The Hiroshima Syndrome’s Fukushima Commentary is proudly hosting the Quarter-Millennial, 250th Carnival of Nuclear Energy Bloggers. This week’s edition includes articles by Dr. Gail Marcus, Rod Adams, Meredith Angwin, Dan Yurman, Will Davis, Brian Wang, and Leslie Corrice.
Here’s the Fact or Fiction (?) quiz for this week… On November 13, 1938, Otto Hahn met secretly with Lise Meitner in Copenhagen. At her suggestion, Hahn and colleagues performed further tests on a uranium-produced product they thought was Radium. Radium became the first fission product discovered from uranium fission.
Now…for this week’s Blogs. To read the full articles, please click on the individual links.
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From Nuke Power Talkby Dr. Gail Marcus (2) –
Nuclear Power Plant Performance 2014: Maintaining High Levels
More Acronyms: Beyond Energy
From Atomic Insights by Rod Adams (2) –
Diseconomy of scale – world’s largest canned-motor reactor coolant pump
Atomic Show #233 – Innovators discuss advanced reactor development in US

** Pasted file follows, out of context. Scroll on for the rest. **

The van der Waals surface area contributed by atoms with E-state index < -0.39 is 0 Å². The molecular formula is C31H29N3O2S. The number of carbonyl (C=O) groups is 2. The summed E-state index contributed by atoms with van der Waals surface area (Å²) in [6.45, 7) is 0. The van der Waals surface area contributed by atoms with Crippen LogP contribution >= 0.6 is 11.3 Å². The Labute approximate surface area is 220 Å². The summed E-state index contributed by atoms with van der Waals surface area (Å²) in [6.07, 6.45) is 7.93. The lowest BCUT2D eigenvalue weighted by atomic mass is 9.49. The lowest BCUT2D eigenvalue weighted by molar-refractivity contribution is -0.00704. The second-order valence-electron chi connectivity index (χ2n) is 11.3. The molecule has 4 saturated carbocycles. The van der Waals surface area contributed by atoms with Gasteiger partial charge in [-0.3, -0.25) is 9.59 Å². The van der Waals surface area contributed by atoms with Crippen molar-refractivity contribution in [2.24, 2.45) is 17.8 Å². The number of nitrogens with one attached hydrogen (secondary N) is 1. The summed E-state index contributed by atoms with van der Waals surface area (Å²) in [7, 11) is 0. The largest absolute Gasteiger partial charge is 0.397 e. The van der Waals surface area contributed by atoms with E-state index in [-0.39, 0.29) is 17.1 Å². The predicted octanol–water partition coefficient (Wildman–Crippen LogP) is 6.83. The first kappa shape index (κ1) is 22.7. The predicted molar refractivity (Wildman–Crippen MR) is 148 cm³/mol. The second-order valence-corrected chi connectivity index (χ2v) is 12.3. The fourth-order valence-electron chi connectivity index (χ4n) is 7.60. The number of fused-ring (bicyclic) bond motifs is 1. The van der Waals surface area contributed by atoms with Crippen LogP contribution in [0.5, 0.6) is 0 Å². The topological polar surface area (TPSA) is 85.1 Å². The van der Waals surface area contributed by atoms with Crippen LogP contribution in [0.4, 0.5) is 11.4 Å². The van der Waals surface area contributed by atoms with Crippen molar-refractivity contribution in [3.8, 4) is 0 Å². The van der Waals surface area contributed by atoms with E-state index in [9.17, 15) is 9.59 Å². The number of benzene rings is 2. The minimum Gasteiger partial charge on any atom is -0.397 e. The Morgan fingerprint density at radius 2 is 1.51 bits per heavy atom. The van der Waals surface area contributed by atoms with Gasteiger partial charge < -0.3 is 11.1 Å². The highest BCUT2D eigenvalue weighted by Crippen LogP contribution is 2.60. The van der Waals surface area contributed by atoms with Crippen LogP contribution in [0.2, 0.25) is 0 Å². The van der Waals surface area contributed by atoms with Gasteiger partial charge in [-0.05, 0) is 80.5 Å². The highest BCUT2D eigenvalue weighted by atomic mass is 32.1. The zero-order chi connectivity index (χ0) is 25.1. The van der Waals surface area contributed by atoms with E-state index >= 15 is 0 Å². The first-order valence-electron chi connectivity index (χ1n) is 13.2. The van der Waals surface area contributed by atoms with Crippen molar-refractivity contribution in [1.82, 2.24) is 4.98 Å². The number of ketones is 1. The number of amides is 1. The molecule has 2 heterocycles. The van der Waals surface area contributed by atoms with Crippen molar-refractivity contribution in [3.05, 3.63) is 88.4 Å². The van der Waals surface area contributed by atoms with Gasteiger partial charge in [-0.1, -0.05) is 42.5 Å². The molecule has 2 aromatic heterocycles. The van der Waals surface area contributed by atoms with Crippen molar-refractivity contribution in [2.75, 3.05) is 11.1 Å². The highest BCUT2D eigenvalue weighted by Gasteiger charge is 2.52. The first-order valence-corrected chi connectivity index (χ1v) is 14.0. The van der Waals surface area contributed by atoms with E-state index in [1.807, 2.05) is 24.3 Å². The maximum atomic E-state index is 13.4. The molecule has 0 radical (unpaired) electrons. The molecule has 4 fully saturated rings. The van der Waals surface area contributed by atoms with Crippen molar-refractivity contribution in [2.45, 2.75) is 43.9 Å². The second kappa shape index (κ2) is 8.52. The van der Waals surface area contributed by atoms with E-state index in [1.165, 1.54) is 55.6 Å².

From Yes Vermont Yankee by Meredith Angwin (2) –
The Local Grid: Pictures at the Edge
Northwest Clean Energy blog…
Forbes’ Jim Conca showcases benefits of clean nuclear energy
From Neutron Bytes by Dan Yurman (2) –
From ANS Nuclear Café by Will Davis –
Belgian Doel-3, Tihange-2 back in the news
From Next Big Future by Brian Wang (2) –
Concentrated solar does set birds on fire…
China could build 200 reactors in the next 20 years
From Fukushima Commentary by Leslie Corrice –
Japan’s latest source of radiophobia – Rainwater!
And, we close with a thought-provoking poem by English poet Wendy Cope, submitted by Dr. Jim Conca…
He tells her that the Earth is flat –
He knows the facts, and that is that.
In altercations fierce and long
She tries her best to prove him wrong.
But he has learned to argue well.
He calls her arguments unsound
And often asks her not to yell.
She cannot win. He stands his ground.
The planet goes on being round
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Fact or Fiction (?) quiz answer – Fiction.
They eventually found that it was Barium, not Radium. They published their results in Naturwissenschaften (January 6, 1939). The process producing the Barium was called “nuclear fission”, using Bohr’s model of the nucleus. The esearch paper appeared in Nature (February 11, 1939). Unfortunately, in a sign of the times, Lise’s contribution to the discovery was excluded by her peers. Hahn was given the Nobel Prize for discovering fission in 1944. Eventually, Meitner’s contribution was understood by the scientific community. The Nobel Prize omission was partly rectified in 1966, when Hahn and Meitner were co-awarded the U.S. Fermi Prize. Lise was also honored when element number 109 was named “Meitnerium” after it was created in 1982. https://www.sdsc.edu/ScienceWomen/meitner.html